The Law Commission has announced that it is starting work on a report, containing recommendations for reform of the Deprivation of Liberty Safeguards (DOLS), following the decision of the Supreme Court in Cheshire West and the House of Lords’ select committee finding that DOLS were not fit for purpose. The report is expected to be published, with recommendations for reform and a draft Bill, in summer 2017. Click here for the announcement.
Redbridge LBC v G  EWCOP 17, Russell J: the Judge had previously decided that G, a woman aged 94, lacked capacity to conduct litigation, and to decide on her financial affairs and the disposition of her property, and to make decisions about contact with others. The issue was whether C and F, who were said to be her carers in her home, should continue to live in her home and provide care, or whether a 24-hour care package should be provided and C and F required to leave G’s home. The local authority made allegations that C and F had been bullying, intimidating and manipulating G. The Judge found that C and F had behaved in the way alleged. She noted that G had consistently stated that she wanted C and F to continue to reside with her. She concluded that G’s wishes had been unduly influenced by C and that those statements should be treated with caution. She made the declaration sought by the local authority that it was in G’s best interests for them both to leave her home and for G to receive a package of care from local authority carers. She made an injunction against C and F. The injunction contained a penal notice. C was represented by Helen Curtis, from Garden Court Chambers. Click here for the judgment.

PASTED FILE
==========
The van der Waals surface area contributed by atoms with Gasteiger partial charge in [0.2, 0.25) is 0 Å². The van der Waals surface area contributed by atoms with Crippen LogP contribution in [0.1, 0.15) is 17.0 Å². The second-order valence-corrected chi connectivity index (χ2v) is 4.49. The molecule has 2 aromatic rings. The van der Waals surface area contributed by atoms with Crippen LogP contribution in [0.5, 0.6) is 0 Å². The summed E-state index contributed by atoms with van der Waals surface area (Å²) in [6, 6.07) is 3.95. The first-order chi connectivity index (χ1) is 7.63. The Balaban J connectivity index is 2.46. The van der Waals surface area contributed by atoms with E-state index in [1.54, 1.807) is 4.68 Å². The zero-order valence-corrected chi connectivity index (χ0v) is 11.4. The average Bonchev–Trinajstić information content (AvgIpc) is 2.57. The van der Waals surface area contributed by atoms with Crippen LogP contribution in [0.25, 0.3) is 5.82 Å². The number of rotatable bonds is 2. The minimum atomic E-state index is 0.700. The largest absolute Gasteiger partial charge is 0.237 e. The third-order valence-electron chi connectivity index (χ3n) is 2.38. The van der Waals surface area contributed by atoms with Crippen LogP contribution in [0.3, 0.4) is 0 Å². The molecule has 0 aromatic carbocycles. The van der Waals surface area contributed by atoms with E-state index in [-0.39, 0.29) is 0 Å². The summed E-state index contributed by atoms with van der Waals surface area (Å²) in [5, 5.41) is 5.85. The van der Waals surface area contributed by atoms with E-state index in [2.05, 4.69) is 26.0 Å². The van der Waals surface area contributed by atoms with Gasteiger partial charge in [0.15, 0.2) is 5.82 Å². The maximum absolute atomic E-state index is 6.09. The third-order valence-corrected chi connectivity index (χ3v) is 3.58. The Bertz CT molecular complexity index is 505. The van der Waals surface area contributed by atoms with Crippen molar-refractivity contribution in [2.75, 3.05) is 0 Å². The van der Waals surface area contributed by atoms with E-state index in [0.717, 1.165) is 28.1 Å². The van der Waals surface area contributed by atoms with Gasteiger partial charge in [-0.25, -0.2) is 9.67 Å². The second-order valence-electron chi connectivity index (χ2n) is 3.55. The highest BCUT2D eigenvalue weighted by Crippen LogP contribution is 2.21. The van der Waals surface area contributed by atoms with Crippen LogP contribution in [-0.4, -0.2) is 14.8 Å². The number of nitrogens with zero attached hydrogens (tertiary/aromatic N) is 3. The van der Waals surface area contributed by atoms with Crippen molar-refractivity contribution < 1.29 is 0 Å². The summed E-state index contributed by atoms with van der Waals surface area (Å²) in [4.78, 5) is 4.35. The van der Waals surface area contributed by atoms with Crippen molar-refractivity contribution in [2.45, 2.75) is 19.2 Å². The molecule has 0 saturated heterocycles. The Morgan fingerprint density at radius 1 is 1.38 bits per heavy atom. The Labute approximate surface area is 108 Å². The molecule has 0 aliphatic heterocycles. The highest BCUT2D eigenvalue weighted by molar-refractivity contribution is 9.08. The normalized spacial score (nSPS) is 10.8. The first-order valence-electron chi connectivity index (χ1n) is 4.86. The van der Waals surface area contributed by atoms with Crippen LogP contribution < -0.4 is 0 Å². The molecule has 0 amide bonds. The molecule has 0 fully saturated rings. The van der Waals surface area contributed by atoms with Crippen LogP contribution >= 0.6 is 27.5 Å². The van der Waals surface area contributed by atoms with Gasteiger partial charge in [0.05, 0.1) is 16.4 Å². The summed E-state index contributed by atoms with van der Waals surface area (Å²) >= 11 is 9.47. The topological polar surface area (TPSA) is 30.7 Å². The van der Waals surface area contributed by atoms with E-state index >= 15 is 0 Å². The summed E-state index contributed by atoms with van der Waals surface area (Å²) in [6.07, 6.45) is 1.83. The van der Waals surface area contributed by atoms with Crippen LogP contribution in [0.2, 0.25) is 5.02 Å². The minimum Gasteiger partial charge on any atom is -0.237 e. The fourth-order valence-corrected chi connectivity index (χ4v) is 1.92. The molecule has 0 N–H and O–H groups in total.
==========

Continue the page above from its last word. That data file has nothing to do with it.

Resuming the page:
United Lincolnshire Hospitals NHS Trust v N  EWCOP 16, Pauffley J: N was a woman in her early fifties, who had suffered a sub-arachnoid haemorrhage and was in a minimally conscious state. The issue was whether it would be lawful and in her best interests for the applicant Trust to make further efforts to establish and maintain a method of providing her with artificial nutrition. The evidence was that she was resisted to the insertion of a feeding tube and had repeatedly tried to pull it out. The Jude heard from her adult daughter and from her ex-husband who both said that N would not want the feeding tube forced upon her. The Judge directed herself that, although there is a strong presumption in favour of the preservation of life, that did not displace the patient’s best interests as the paramount consideration for the court. Medical treatment could only be ordered if the clinicians were willing to offer it on the basis of their clinical judgment. She drew up a balance sheet of the advantages and disadvantages of attempting to re-insert a feeding tube. There was no issue but that N did not have capacity. The Judge was satisfied that the treating doctors had considered the entire range of treatment options and took account of the information about N’s views and the wishes and feelings of her close family members. She concluded that it was not in her best interests to continue invasive, risk laden medical care ie artificial feeding and that it was lawful and in N’s best interests for the clinicians not to make any further attempts to secure a means of providing artificial nutrition and to withdraw the existing provision of intravenous fluids. Click here for the judgment.